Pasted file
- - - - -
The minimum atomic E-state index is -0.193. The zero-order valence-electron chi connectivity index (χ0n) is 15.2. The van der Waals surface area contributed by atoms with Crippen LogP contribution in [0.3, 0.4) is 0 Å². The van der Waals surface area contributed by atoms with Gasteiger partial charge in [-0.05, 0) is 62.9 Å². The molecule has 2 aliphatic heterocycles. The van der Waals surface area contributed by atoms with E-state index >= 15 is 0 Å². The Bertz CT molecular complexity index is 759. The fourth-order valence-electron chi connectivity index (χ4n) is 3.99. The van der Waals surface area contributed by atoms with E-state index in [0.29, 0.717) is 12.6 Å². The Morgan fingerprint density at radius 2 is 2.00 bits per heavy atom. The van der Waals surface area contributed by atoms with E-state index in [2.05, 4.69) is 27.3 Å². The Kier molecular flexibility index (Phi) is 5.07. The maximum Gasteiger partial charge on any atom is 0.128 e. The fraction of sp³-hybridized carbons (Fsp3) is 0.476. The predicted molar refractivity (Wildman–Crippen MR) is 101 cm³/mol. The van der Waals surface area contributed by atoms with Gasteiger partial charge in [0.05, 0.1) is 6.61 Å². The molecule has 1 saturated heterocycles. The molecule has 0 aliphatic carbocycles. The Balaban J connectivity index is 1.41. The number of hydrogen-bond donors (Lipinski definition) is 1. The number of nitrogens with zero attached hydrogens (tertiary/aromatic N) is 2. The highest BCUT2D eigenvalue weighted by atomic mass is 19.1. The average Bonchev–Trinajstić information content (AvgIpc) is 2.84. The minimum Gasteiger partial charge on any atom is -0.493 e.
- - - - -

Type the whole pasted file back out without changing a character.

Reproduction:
The minimum atomic E-state index is -0.193. The zero-order valence-electron chi connectivity index (χ0n) is 15.2. The van der Waals surface area contributed by atoms with Crippen LogP contribution in [0.3, 0.4) is 0 Å². The van der Waals surface area contributed by atoms with Gasteiger partial charge in [-0.05, 0) is 62.9 Å². The molecule has 2 aliphatic heterocycles. The van der Waals surface area contributed by atoms with E-state index >= 15 is 0 Å². The Bertz CT molecular complexity index is 759. The fourth-order valence-electron chi connectivity index (χ4n) is 3.99. The van der Waals surface area contributed by atoms with E-state index in [0.29, 0.717) is 12.6 Å². The Morgan fingerprint density at radius 2 is 2.00 bits per heavy atom. The van der Waals surface area contributed by atoms with E-state index in [2.05, 4.69) is 27.3 Å². The Kier molecular flexibility index (Phi) is 5.07. The maximum Gasteiger partial charge on any atom is 0.128 e. The fraction of sp³-hybridized carbons (Fsp3) is 0.476. The predicted molar refractivity (Wildman–Crippen MR) is 101 cm³/mol. The van der Waals surface area contributed by atoms with Gasteiger partial charge in [0.05, 0.1) is 6.61 Å². The molecule has 1 saturated heterocycles. The molecule has 0 aliphatic carbocycles. The Balaban J connectivity index is 1.41. The number of hydrogen-bond donors (Lipinski definition) is 1. The number of nitrogens with zero attached hydrogens (tertiary/aromatic N) is 2. The highest BCUT2D eigenvalue weighted by atomic mass is 19.1. The average Bonchev–Trinajstić information content (AvgIpc) is 2.84. The minimum Gasteiger partial charge on any atom is -0.493 e.